Guest Writer 300

Ways to help prevent & monitor beauty product allergies | The Beauty Bloggers

By Guest Writer | 27 January 2021 | Expert Advice, Feature, Health & wellbeing

Allergic Reaction Hands Canva

The Beauty Bloggers, aka Natalie Thompson & Rachel Jenkinson, share their patch testing tips & advice on preventing allergies in the salon..

Nat and Rach are ‘The Beauty Bloggers‘ and have over 21 years experience in the beauty sector between them.

Their aim is to discuss real issues that beauty professionals face.

Passionate and hard-working, the duo describe themselves as ‘down to earth’ and want to create a fun and safe space for pros to support one another.

Follow them on Instagram@the.beautybloggers

“It’s not the ones you know about, it the ones that you don’t know about!”

How many of you patch test and check medical histories or have you become complacent with regular clients? With the addition of Covid-19 to the sector, should we be re-patch testing all clients? Or is there an argument that overexposure of patch testing can cause an allergic reaction or irritation?

For us, we use an online booking system which has given us the opportunity to prompt clients to complete their medical history, record patch tests and update us of any changes.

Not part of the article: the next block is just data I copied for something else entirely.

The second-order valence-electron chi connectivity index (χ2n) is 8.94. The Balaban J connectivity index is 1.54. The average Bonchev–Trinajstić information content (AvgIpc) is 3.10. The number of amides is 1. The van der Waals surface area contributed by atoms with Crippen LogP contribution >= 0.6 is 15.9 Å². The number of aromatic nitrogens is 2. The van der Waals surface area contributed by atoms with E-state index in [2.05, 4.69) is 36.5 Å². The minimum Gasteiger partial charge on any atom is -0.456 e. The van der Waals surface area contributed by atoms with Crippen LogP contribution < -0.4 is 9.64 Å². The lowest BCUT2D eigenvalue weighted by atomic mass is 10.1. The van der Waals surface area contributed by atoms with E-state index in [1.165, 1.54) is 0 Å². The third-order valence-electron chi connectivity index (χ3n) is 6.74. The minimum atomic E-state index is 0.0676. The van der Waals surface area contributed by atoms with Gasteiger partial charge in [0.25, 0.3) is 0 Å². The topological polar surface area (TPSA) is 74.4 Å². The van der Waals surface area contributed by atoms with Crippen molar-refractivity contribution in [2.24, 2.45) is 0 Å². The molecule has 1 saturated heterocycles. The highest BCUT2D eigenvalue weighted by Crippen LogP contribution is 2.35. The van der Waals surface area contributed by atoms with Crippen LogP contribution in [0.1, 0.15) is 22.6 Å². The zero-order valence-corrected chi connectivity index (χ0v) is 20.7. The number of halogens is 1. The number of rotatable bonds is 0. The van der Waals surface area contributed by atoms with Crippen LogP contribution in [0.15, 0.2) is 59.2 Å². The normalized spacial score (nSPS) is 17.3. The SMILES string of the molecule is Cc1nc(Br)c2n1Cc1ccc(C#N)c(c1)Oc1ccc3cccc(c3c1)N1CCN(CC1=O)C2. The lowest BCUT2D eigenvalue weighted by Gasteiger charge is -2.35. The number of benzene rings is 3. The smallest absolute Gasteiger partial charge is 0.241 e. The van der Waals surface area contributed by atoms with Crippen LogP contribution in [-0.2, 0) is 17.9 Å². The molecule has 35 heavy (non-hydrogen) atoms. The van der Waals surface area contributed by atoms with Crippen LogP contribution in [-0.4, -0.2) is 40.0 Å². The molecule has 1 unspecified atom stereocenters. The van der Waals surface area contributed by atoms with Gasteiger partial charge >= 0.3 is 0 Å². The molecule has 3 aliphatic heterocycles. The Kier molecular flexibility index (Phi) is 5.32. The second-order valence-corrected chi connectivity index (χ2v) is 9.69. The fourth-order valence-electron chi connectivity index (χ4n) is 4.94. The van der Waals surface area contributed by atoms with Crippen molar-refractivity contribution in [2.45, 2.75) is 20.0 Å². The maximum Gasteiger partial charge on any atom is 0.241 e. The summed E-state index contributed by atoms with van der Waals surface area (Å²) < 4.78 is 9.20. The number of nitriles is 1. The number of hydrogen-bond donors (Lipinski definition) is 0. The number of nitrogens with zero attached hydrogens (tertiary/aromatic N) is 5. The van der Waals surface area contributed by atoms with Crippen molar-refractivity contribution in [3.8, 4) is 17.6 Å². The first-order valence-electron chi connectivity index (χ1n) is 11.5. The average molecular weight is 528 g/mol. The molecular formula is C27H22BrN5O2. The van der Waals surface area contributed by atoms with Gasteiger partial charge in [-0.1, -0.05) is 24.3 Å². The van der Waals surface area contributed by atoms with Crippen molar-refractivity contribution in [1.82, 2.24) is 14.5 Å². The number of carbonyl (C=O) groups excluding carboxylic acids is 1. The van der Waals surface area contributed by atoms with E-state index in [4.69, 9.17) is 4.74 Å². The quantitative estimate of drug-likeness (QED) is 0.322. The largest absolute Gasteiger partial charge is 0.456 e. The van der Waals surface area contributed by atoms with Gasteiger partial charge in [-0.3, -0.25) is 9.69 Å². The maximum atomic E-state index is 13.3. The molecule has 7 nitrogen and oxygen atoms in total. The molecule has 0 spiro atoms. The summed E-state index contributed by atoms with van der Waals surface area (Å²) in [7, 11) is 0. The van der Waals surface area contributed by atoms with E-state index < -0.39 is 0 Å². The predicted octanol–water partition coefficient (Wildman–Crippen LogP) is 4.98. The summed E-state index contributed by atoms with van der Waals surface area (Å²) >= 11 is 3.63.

Again due to Covid, there has been an influx of clients buying professional products online; from lash lifts to gel nail kits and many more. This is creating potential allergies as application is far from adequate; whether it involves under curing products or placing it on the skin.

Educating your clients is our only way forward, because we cant control what they buy online. It is refreshing to see techs are advising their clients using social media.

Scarily, we’ve been in a position where a new client has had a reaction to a brow tint. Fortunately she had made us aware of previous hair dye reaction and we patch tested to find she had an extreme reaction but 24hours after the plaster had been removed.

Think carefully about where you place your patch test. Follow guidelines but be aware to avoid the area behind the client’s ear as if a reaction occurs, this placement can cause airways to swell. We had been taught to place a patch test on either the lower tummy, top of the arm or lower back/bum area. The reaction caused a very nasty wound and took around four months to heal.

Don’t let your client convince you they don’t need a patch test.

They may have had it done before but as the quote refers to, they only tell you what they want you to know, “I’ve had a tint before…10 years ago!” Consultation is key. Record all notes and don’t be afraid to probe clients if anything has changed.

It’s important to check the manufacturer’s guidelines with any products, contact your insurance for clarity and remind clients that what they disclose to you is confidential.